Ernest Charles Hoy

From Wikipedia, the free encyclopedia
Jump to: navigation, search
Ernest Charles Hoy
Born 6 May 1895
Dauphin, Manitoba, Canada
Died 22 April 1982
Toccoa, Georgia, United States
Allegiance George V of the British Empire[1]
Service/branch Aviation
Rank Captain
Unit No. 29 Squadron RAF
Awards Distinguished Flying Cross
Other work Pioneered airmail flight over the Canadian Rockies

Captain Ernest Charles Hoy DFC (6 May 1895 –22 April 1982) was a Canadian First World War flying ace, officially credited with 13 victories. He later pioneered airmail flight over the Canadian Rockies.[2]

Early life and service[edit]

Hoy was serving in the Canadian militia, in the 93rd Regiment, when he enlisted in the regular forces on 3 March 1915. He gave his next of kin as Charles Hoy, and his occupation as salesman.

First World War service[edit]

Hoy joined 29 Squadron as a Royal Aircraft Factory pilot in January 1918. He would not begin to score with them until 12 August. He then tallied up seven wins in August, and six more in September. In summary, he shared in being a balloon buster along with Lieutenant Charles Ross and another pilot, as well as downing one of the observation gasbags solo; he destroyed nine enemy airplanes, including a triumph shared with Lieutenant Christoffel Venter; he also drove two planes down out of control.[3]

On 28 September 1918, the day after his final victory, Hoy was shot down by Leutnant Josef Raesch[4] and imprisoned for the rest of the war.[3]

Post-war[edit]

In August 1919, Hoy used a Curtiss Jenny to carry the first airmail from Vancouver to Calgary across the Canadian Rocky Mountains; the pioneering flight took sixteen hours, forty-two minutes.[3]

Honours and awards[edit]

  • 3 December 1918 - Lieut. (A./Capt.) Ernest Charles Hoy is awarded the Distinguished Flying Cross (DFC) in recognition of gallantry in flying operations against the enemy in France:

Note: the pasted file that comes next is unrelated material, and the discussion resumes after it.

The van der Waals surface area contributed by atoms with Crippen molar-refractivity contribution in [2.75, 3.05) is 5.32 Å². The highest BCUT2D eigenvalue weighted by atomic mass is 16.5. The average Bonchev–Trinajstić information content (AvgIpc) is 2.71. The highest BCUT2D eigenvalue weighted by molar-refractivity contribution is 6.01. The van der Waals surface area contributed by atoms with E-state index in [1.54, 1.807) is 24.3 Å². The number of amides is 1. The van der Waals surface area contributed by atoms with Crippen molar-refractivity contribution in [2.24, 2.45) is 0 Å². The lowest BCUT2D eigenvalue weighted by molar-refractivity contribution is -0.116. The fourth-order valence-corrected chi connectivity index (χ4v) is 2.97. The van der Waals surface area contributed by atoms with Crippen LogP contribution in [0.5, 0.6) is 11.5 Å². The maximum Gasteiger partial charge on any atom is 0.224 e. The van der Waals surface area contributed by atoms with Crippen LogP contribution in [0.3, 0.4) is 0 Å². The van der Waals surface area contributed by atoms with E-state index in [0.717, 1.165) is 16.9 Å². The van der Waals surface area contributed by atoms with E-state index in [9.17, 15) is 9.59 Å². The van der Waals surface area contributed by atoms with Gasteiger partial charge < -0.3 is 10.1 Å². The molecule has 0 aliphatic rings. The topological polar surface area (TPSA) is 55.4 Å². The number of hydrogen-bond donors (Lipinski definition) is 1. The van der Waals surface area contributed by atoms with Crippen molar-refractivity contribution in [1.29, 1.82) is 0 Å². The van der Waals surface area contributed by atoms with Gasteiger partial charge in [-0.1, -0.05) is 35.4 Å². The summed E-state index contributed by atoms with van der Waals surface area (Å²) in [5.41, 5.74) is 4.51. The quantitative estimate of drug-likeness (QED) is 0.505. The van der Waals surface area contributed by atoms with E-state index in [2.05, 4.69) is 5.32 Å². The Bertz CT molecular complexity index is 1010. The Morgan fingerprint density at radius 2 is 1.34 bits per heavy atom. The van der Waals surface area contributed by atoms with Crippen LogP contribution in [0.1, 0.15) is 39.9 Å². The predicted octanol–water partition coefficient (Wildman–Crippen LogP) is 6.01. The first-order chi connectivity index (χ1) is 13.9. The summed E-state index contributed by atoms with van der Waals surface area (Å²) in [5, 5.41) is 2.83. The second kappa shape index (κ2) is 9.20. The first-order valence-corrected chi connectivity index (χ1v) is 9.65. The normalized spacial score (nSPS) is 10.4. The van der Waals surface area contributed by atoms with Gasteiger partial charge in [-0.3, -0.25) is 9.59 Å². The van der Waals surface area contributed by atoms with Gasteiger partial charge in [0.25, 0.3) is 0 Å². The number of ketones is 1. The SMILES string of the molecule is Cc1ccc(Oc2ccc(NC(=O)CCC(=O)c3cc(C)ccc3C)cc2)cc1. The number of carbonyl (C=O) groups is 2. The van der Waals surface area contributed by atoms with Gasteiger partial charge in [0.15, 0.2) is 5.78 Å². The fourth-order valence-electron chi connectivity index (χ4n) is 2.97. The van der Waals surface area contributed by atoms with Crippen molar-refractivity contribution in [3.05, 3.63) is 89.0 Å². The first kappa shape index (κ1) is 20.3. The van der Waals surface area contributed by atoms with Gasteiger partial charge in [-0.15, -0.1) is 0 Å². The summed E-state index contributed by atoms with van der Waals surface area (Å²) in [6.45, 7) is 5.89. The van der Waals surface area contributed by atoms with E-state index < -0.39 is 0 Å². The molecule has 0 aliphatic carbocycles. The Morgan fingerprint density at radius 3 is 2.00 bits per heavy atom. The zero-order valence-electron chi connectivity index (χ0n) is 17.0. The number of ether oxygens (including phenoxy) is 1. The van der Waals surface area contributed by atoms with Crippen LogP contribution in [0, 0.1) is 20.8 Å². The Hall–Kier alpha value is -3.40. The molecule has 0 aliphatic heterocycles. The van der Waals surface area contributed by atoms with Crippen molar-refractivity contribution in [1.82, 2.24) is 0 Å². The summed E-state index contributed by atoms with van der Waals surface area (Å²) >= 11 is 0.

A bold and skilful airman who has accounted for four enemy machines and shot down a balloon in flames, displaying at all times a fine fighting spirit, disregarding adverse odds.

— London Gazette[5]

References[edit]

  • Above the Lines: The Aces and Fighter Units of the German Air Service, Naval Air Service and Flanders Marine Corps, 1914–1918. Norman Franks, Frank W. Bailey, Russell Guest. Grub Street, 1993. ISBN 0-948817-73-9, ISBN 978-0-948817-73-1.
  • Above the Trenches: A Complete Record of the Fighter Aces and Units of the British Empire Air Forces 1915-1920 Christopher F. Shores, Norman L. R. Franks, Russell Guest. Grub Street, 1990. ISBN 0-948817-19-4, ISBN 978-0-948817-19-9.

Notes[edit]

  1. ^ Canadian airmen were required to complete an Attestation Paper in which they declared an oath of allegiance to King George the Fifth and agreed to serve in any arm of the service for the duration of the war between Great Britain and Germany. aerodrome.com
  2. ^ "Ernest Hoy". theaerodrome.com. 
  3. ^ a b c Above the Trenches: A Complete Record of the Fighter Aces and Units of the British Empire Air Forces 1915-1920. p. 202. 
  4. ^ Above the Lines: The Aces and Fighter Units of the German Air Service, Naval Air Service and Flanders Marine Corps, 1914–1918. p. 184. 
  5. ^ "No. 31046". The London Gazette (Supplement). 3 December 1918. p. 14322. 

External links[edit]